If you’re keeping the Champagne d’Argent rabbit as a pet, it will need to be socialized so it grows up to be well-rounded and friendly. This means taking them out of their enclosures when they are young kits to cuddle, pet and allow them to explore their indoor room. This will ensure that your rabbit is affectionate and socialized to other animals, adults and small children once they are fully grown.
The Champagne d’Argent is not susceptible to any specific disease, however there are many common problems that can occur if it doesn’t receive proper care. Cages should always be made of galvanized steel and have a separate section where droppings will not get caught in their fur, because of the risk of flystrike. Flystrike is an extremely painful condition that can often leave your rabbit immobilized or even result in death.
Rabbit teeth keep growing throughout its entire life at a rate of one centimeter a month. Its teeth are designed to wear down when its eats grass, hay and even the occasional blocks of wood. Always monitor your rabbit’s teeth to make sure they are not overgrowing, as they can grow into their face and/or into their jawbone if they do not wear down properly.
Lastly, do give your rabbit a routine ear check-up at home to make sure that no ear mites are present. Ear mites initially start off as scaling and then progress into a thick crust that builds up in their ears. If you find ear mites in your rabbit’s ears, consult your veterinarian as soon as possible for treatment options.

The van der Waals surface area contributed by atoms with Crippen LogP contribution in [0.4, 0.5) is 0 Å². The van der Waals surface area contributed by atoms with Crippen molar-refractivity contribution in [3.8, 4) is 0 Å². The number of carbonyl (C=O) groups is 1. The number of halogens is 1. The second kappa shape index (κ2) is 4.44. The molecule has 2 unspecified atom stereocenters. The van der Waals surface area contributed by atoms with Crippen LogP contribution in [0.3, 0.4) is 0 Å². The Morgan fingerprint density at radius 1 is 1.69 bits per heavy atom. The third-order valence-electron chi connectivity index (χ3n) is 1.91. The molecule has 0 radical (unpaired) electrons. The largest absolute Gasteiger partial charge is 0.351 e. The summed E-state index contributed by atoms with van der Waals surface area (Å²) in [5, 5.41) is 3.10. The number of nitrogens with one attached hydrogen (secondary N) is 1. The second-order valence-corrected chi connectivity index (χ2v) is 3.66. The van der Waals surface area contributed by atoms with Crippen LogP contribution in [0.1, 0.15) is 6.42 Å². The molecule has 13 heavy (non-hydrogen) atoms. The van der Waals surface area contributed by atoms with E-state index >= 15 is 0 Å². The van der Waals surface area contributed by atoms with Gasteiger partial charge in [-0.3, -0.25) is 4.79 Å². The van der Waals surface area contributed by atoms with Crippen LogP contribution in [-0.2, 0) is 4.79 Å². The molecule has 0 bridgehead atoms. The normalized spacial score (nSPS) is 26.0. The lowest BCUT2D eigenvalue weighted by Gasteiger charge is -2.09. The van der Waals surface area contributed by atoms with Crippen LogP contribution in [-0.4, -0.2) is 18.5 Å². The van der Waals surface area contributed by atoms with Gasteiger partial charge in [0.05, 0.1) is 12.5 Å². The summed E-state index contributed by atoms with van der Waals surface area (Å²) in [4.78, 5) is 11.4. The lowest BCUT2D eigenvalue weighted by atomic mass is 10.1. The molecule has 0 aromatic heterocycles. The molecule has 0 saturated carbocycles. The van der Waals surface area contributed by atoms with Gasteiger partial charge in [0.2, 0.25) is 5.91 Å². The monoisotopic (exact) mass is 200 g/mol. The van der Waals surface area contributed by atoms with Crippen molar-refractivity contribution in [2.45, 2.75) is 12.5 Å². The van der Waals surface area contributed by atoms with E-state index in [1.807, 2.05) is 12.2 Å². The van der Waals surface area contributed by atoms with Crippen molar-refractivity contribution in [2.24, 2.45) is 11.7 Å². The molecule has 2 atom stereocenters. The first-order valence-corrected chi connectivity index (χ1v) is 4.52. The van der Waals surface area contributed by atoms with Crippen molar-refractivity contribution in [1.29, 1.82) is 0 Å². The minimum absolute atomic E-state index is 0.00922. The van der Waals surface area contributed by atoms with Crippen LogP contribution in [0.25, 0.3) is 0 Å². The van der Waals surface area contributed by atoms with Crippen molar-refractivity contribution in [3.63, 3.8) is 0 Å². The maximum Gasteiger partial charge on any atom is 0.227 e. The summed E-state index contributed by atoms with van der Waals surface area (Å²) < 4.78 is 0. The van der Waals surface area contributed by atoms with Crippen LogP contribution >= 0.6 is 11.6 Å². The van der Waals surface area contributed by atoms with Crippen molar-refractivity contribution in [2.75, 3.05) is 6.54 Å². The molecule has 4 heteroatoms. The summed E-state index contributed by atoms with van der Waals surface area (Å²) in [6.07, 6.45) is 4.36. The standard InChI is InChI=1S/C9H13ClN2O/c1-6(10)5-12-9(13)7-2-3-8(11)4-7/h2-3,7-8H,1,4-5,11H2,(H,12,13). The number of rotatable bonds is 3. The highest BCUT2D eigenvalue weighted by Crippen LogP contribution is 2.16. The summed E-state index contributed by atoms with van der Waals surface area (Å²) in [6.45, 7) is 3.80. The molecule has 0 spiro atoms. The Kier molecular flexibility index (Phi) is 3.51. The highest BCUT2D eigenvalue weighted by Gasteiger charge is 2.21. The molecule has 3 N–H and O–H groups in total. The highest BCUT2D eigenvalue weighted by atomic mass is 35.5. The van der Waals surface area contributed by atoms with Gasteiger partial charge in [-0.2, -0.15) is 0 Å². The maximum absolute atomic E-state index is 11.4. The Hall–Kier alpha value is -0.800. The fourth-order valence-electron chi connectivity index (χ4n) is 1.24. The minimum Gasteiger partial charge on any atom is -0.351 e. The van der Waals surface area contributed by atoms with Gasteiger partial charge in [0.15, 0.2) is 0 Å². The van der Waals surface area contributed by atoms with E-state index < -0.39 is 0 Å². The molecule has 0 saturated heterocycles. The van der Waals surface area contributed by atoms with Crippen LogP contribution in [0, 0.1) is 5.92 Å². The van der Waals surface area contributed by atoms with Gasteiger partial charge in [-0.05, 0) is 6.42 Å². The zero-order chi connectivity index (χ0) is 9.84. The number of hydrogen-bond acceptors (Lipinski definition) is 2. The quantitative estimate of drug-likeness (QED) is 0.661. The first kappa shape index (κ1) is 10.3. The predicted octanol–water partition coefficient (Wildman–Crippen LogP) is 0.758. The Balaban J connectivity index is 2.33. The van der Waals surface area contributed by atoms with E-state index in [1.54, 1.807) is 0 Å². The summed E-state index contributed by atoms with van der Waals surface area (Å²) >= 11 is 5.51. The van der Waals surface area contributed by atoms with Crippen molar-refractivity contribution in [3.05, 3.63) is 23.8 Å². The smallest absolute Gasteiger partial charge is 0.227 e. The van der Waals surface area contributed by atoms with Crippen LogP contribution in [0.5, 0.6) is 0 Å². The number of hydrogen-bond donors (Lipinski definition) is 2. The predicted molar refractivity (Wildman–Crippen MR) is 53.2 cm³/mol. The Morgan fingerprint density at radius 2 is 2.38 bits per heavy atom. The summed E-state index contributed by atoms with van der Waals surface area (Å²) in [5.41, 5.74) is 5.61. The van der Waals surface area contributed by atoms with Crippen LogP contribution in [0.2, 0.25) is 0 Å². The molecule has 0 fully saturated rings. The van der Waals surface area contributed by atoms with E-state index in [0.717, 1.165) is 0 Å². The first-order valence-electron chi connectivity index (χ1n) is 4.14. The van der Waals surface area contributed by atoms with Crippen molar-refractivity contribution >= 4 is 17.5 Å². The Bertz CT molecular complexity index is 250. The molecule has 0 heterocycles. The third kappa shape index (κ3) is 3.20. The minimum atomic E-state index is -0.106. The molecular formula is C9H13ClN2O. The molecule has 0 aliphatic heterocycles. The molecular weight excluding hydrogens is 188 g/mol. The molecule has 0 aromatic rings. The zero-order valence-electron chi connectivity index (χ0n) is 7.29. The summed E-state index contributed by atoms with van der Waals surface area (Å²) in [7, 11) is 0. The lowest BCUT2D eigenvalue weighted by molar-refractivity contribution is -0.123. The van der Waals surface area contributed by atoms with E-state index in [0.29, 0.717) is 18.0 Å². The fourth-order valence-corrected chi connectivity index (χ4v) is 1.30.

Champagne d’Argents need to be socialized on a daily basis so they grow to be well-rounded and friendly rabbits.
Champagne d’Argent rabbits do well with other rabbits and also enjoy human attention, so long as they are socialized early on. Their temperament is comparable to a well-mannered cat – they will nap in a little corner of your home and will greet you at their cage door to be petted. While they are not the most active rabbit, Champagnes will happily hop around their indoor room and like to spend some time outdoors. These rabbits are large enough to have a medium-sized dog harness attached to them, so long as they are comfortable.
Unlike other pets such as dogs and cats, rabbits are a little bit tricker to litter train. With lots of time, patience and rewards, rabbits can be potty trained, but it takes much longer than other pets. Instead of using just one litter box, try to spread a couple around the house so they won’t be tempted to do it in a corner. When owners find that their rabbits tend to do their business where they are not supposed to (such as their favorite corner in the living room), they put a litter box in that particular area and that is enough to make the rabbit understand that this is where they need to do the deed.
When it comes to toys, every rabbit has their own individual personality and you will find that while one Champagne adores playing with a ball, the other may not pay it any mind. Some rabbits enjoy more complex toys that can be purchased at your local pet store, while others are perfectly content with an empty paper towel tube. It really depends on each rabbit’s individual personality.
Photo credit: Life on White/Bigstock
More by Diana Faria